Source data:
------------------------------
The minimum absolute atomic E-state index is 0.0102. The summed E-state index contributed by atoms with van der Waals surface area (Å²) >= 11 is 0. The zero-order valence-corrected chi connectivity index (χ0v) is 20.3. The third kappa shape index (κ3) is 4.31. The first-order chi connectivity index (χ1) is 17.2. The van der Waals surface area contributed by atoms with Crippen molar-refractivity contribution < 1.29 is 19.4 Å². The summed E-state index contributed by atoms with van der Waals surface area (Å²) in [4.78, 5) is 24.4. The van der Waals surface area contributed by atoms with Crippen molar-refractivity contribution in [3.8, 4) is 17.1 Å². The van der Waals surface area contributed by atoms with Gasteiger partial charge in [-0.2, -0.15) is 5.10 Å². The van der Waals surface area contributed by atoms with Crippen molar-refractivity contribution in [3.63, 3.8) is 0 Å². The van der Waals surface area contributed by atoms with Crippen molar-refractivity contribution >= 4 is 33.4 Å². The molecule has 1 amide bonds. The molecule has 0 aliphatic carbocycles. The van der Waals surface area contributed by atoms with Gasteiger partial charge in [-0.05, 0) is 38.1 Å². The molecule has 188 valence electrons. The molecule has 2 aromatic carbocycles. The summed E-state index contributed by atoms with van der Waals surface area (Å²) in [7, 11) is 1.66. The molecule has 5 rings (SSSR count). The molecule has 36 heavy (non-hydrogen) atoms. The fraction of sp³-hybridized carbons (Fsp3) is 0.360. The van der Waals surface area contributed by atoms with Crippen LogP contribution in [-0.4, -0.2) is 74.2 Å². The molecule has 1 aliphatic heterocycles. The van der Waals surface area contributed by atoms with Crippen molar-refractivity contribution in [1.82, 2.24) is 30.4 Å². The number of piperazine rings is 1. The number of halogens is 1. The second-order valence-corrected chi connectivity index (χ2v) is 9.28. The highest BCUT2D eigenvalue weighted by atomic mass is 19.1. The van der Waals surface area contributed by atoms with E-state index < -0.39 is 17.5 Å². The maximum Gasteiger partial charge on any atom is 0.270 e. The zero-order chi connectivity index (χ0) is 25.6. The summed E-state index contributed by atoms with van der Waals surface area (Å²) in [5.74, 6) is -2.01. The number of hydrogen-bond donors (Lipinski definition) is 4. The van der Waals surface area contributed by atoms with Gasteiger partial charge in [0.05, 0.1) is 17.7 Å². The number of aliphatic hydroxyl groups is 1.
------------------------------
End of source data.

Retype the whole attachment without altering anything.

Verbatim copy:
The minimum absolute atomic E-state index is 0.0102. The summed E-state index contributed by atoms with van der Waals surface area (Å²) >= 11 is 0. The zero-order valence-corrected chi connectivity index (χ0v) is 20.3. The third kappa shape index (κ3) is 4.31. The first-order chi connectivity index (χ1) is 17.2. The van der Waals surface area contributed by atoms with Crippen molar-refractivity contribution < 1.29 is 19.4 Å². The summed E-state index contributed by atoms with van der Waals surface area (Å²) in [4.78, 5) is 24.4. The van der Waals surface area contributed by atoms with Crippen molar-refractivity contribution in [3.8, 4) is 17.1 Å². The van der Waals surface area contributed by atoms with Gasteiger partial charge in [-0.2, -0.15) is 5.10 Å². The van der Waals surface area contributed by atoms with Crippen molar-refractivity contribution in [3.63, 3.8) is 0 Å². The van der Waals surface area contributed by atoms with Crippen molar-refractivity contribution >= 4 is 33.4 Å². The molecule has 1 amide bonds. The molecule has 0 aliphatic carbocycles. The van der Waals surface area contributed by atoms with Gasteiger partial charge in [-0.05, 0) is 38.1 Å². The molecule has 188 valence electrons. The molecule has 2 aromatic carbocycles. The summed E-state index contributed by atoms with van der Waals surface area (Å²) in [7, 11) is 1.66. The molecule has 5 rings (SSSR count). The molecule has 36 heavy (non-hydrogen) atoms. The fraction of sp³-hybridized carbons (Fsp3) is 0.360. The van der Waals surface area contributed by atoms with Crippen LogP contribution in [-0.4, -0.2) is 74.2 Å². The molecule has 1 aliphatic heterocycles. The van der Waals surface area contributed by atoms with Crippen molar-refractivity contribution in [1.82, 2.24) is 30.4 Å². The number of piperazine rings is 1. The number of halogens is 1. The second-order valence-corrected chi connectivity index (χ2v) is 9.28. The highest BCUT2D eigenvalue weighted by atomic mass is 19.1. The van der Waals surface area contributed by atoms with E-state index < -0.39 is 17.5 Å². The maximum Gasteiger partial charge on any atom is 0.270 e. The zero-order chi connectivity index (χ0) is 25.6. The summed E-state index contributed by atoms with van der Waals surface area (Å²) in [5.74, 6) is -2.01. The number of hydrogen-bond donors (Lipinski definition) is 4. The van der Waals surface area contributed by atoms with Gasteiger partial charge in [0.05, 0.1) is 17.7 Å². The number of aliphatic hydroxyl groups is 1.